ADA says “Get DentalAccess done”

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Shane Fryer
Former ADA President Dr Shane Fryer.

The Australian Dental Association Inc. (ADA) outlined its views on dental health policy at the “Better Dental Care” Public Consultation, held in Balmain Town Hall last Saturday 13 April 2013.

The public consultation, hosted by the Minister for Health, the Hon. Tanya Plibersek, had a panel that outlined perspectives on building better dental care, and it commented on recent government policies and proposals. Local Sydney residents attended the event.

The ADA was represented on the panel by its immediate past President, Dr Shane Fryer

“The ADA is a non-political organisation, whose core aims are to improve the oral and general health of the public and to advance and promote the ethics, art and science of dentistry.

“The dental profession is therefore always happy to participate in any forum that contributes to the public policy discussion about how to improve Australians’ dental health.

“For many years, the ADA has advocated for the adoption of our DentalAccess proposal.

“Noting the fiscal constraints impacting all governments, DentalAccess marries the two ends of the healthcare spectrum, without adopting excessive funding models, through:

  1. Preventive approaches and oral health promotion, to minimise the chances of oral health disease occurring at one end; and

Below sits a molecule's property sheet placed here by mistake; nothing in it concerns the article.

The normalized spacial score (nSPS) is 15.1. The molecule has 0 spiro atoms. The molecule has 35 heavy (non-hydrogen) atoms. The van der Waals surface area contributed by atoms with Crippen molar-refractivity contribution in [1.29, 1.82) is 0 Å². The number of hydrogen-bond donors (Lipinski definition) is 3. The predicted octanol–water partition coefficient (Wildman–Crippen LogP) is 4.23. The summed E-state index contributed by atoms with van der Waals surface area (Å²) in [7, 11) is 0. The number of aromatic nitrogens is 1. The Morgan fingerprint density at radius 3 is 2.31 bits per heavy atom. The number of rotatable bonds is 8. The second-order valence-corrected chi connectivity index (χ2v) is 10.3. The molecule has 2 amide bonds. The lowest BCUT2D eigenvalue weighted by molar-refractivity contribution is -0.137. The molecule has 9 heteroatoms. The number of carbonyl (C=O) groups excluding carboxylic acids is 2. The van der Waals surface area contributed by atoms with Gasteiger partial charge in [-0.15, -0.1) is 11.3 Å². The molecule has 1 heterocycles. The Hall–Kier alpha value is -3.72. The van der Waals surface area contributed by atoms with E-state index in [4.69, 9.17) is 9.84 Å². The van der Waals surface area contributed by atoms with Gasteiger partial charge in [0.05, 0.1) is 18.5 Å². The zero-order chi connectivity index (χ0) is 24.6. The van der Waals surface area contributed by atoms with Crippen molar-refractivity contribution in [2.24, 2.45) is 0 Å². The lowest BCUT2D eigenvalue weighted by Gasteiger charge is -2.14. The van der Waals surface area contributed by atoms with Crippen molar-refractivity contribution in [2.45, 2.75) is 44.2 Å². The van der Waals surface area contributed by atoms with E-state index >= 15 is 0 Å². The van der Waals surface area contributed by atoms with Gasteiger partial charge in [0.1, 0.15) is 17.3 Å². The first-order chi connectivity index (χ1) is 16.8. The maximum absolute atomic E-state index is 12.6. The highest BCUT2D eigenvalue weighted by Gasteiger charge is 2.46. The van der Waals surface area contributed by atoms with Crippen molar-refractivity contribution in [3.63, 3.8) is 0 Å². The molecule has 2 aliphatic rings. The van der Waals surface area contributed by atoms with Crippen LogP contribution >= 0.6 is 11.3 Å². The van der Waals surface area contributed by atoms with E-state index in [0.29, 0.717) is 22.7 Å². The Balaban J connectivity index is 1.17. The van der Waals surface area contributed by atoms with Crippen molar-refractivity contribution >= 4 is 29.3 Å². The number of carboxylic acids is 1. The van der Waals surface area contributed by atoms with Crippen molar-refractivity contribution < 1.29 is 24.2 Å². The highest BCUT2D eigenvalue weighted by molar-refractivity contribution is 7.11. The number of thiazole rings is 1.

2. Providing access to dental care for those disadvantaged Australians that have oral health needs to be treated and managed at the other,” Dr Fryer said.

DentalAccess aims to provide targeted funding to the 30% of Australians who have difficulty accessing dental care mainly due to disadvantage. DentalAccess will make available the full range of dental services to senior Australians, those from rural areas, the disabled and Indigenous and Torres Strait Islanders.

Dr Fryer concluded: “Under DentalAccess future generations will suffer fewer dental problems, and those that fall through the cracks through disadvantage will receive dental care of the same quality as those who are able to get treatment. All parties to the debate should consider adopting DentalAccess.

“We hope that dental health policy continues to receive ongoing national attention and action well beyond this year’s election.”

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